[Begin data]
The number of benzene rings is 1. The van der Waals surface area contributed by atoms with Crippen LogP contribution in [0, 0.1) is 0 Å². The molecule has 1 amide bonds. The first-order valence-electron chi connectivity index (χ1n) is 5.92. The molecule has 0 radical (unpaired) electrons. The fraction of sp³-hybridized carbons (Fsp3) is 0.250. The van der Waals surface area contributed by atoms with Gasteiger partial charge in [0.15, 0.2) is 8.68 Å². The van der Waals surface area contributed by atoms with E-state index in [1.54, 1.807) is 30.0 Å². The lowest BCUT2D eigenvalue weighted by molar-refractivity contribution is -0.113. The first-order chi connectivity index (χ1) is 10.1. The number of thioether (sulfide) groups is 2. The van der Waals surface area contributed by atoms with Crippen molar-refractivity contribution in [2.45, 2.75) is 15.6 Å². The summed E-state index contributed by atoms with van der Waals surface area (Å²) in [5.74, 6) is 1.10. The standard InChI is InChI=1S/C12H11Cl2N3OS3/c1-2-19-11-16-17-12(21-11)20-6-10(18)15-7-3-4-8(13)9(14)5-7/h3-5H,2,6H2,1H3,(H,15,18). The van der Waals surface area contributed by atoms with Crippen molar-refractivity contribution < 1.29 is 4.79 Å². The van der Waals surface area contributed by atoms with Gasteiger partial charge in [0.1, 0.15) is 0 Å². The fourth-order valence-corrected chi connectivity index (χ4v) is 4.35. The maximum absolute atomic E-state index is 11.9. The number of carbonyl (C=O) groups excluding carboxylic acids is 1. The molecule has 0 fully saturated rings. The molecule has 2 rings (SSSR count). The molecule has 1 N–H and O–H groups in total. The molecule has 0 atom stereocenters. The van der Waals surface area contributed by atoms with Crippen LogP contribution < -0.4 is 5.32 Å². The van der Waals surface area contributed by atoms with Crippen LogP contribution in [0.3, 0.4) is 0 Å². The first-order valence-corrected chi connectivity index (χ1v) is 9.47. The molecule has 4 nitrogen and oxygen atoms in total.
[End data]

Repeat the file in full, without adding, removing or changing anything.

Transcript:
The number of benzene rings is 1. The van der Waals surface area contributed by atoms with Crippen LogP contribution in [0, 0.1) is 0 Å². The molecule has 1 amide bonds. The first-order valence-electron chi connectivity index (χ1n) is 5.92. The molecule has 0 radical (unpaired) electrons. The fraction of sp³-hybridized carbons (Fsp3) is 0.250. The van der Waals surface area contributed by atoms with Gasteiger partial charge in [0.15, 0.2) is 8.68 Å². The van der Waals surface area contributed by atoms with E-state index in [1.54, 1.807) is 30.0 Å². The lowest BCUT2D eigenvalue weighted by molar-refractivity contribution is -0.113. The first-order chi connectivity index (χ1) is 10.1. The number of thioether (sulfide) groups is 2. The van der Waals surface area contributed by atoms with Crippen molar-refractivity contribution in [2.45, 2.75) is 15.6 Å². The summed E-state index contributed by atoms with van der Waals surface area (Å²) in [5.74, 6) is 1.10. The standard InChI is InChI=1S/C12H11Cl2N3OS3/c1-2-19-11-16-17-12(21-11)20-6-10(18)15-7-3-4-8(13)9(14)5-7/h3-5H,2,6H2,1H3,(H,15,18). The van der Waals surface area contributed by atoms with Crippen molar-refractivity contribution < 1.29 is 4.79 Å². The van der Waals surface area contributed by atoms with Gasteiger partial charge in [0.1, 0.15) is 0 Å². The fourth-order valence-corrected chi connectivity index (χ4v) is 4.35. The maximum absolute atomic E-state index is 11.9. The number of carbonyl (C=O) groups excluding carboxylic acids is 1. The molecule has 0 fully saturated rings. The molecule has 2 rings (SSSR count). The molecule has 1 N–H and O–H groups in total. The molecule has 0 atom stereocenters. The van der Waals surface area contributed by atoms with Crippen LogP contribution < -0.4 is 5.32 Å². The van der Waals surface area contributed by atoms with Crippen LogP contribution in [0.3, 0.4) is 0 Å². The first-order valence-corrected chi connectivity index (χ1v) is 9.47. The molecule has 4 nitrogen and oxygen atoms in total.